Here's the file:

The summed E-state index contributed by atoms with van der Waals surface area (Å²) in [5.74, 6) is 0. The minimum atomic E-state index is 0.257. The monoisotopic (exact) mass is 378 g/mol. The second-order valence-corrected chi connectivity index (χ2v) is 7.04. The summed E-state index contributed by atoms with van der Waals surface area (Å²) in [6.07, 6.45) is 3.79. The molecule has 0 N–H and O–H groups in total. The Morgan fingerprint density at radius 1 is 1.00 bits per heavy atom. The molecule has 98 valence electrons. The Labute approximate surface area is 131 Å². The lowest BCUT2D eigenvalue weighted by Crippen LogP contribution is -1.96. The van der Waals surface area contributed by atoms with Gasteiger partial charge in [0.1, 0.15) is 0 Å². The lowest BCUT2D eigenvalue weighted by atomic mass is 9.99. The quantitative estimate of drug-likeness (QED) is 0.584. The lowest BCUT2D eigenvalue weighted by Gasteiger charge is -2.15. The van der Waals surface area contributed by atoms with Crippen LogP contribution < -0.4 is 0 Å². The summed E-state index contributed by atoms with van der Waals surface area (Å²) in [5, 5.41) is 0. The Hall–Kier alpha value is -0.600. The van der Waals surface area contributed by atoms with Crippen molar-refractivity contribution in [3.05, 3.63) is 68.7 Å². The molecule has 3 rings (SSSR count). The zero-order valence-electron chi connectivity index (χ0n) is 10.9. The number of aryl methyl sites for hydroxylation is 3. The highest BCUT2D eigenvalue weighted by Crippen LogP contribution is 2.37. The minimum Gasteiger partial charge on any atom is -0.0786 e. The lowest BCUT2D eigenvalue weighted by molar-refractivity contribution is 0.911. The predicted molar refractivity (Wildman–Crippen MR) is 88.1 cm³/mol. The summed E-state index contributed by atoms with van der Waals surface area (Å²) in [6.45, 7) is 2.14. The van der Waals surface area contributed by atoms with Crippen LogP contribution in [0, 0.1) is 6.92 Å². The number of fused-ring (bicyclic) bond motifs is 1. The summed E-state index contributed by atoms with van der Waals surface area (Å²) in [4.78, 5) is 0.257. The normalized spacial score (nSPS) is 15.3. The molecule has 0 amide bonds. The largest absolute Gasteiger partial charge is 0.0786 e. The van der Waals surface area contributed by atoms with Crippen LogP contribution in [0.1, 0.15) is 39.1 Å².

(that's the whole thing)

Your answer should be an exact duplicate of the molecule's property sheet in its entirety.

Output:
The summed E-state index contributed by atoms with van der Waals surface area (Å²) in [5.74, 6) is 0. The minimum atomic E-state index is 0.257. The monoisotopic (exact) mass is 378 g/mol. The second-order valence-corrected chi connectivity index (χ2v) is 7.04. The summed E-state index contributed by atoms with van der Waals surface area (Å²) in [6.07, 6.45) is 3.79. The molecule has 0 N–H and O–H groups in total. The Morgan fingerprint density at radius 1 is 1.00 bits per heavy atom. The molecule has 98 valence electrons. The Labute approximate surface area is 131 Å². The lowest BCUT2D eigenvalue weighted by Crippen LogP contribution is -1.96. The van der Waals surface area contributed by atoms with Gasteiger partial charge in [0.1, 0.15) is 0 Å². The lowest BCUT2D eigenvalue weighted by atomic mass is 9.99. The quantitative estimate of drug-likeness (QED) is 0.584. The lowest BCUT2D eigenvalue weighted by Gasteiger charge is -2.15. The van der Waals surface area contributed by atoms with Crippen LogP contribution < -0.4 is 0 Å². The summed E-state index contributed by atoms with van der Waals surface area (Å²) in [5, 5.41) is 0. The Hall–Kier alpha value is -0.600. The van der Waals surface area contributed by atoms with Crippen molar-refractivity contribution in [3.05, 3.63) is 68.7 Å². The molecule has 3 rings (SSSR count). The zero-order valence-electron chi connectivity index (χ0n) is 10.9. The number of aryl methyl sites for hydroxylation is 3. The highest BCUT2D eigenvalue weighted by Crippen LogP contribution is 2.37. The minimum Gasteiger partial charge on any atom is -0.0786 e. The lowest BCUT2D eigenvalue weighted by molar-refractivity contribution is 0.911. The predicted molar refractivity (Wildman–Crippen MR) is 88.1 cm³/mol. The summed E-state index contributed by atoms with van der Waals surface area (Å²) in [6.45, 7) is 2.14. The van der Waals surface area contributed by atoms with Crippen LogP contribution in [0, 0.1) is 6.92 Å². The number of fused-ring (bicyclic) bond motifs is 1. The summed E-state index contributed by atoms with van der Waals surface area (Å²) in [4.78, 5) is 0.257. The normalized spacial score (nSPS) is 15.3. The molecule has 0 amide bonds. The largest absolute Gasteiger partial charge is 0.0786 e. The van der Waals surface area contributed by atoms with Crippen LogP contribution in [0.1, 0.15) is 39.1 Å².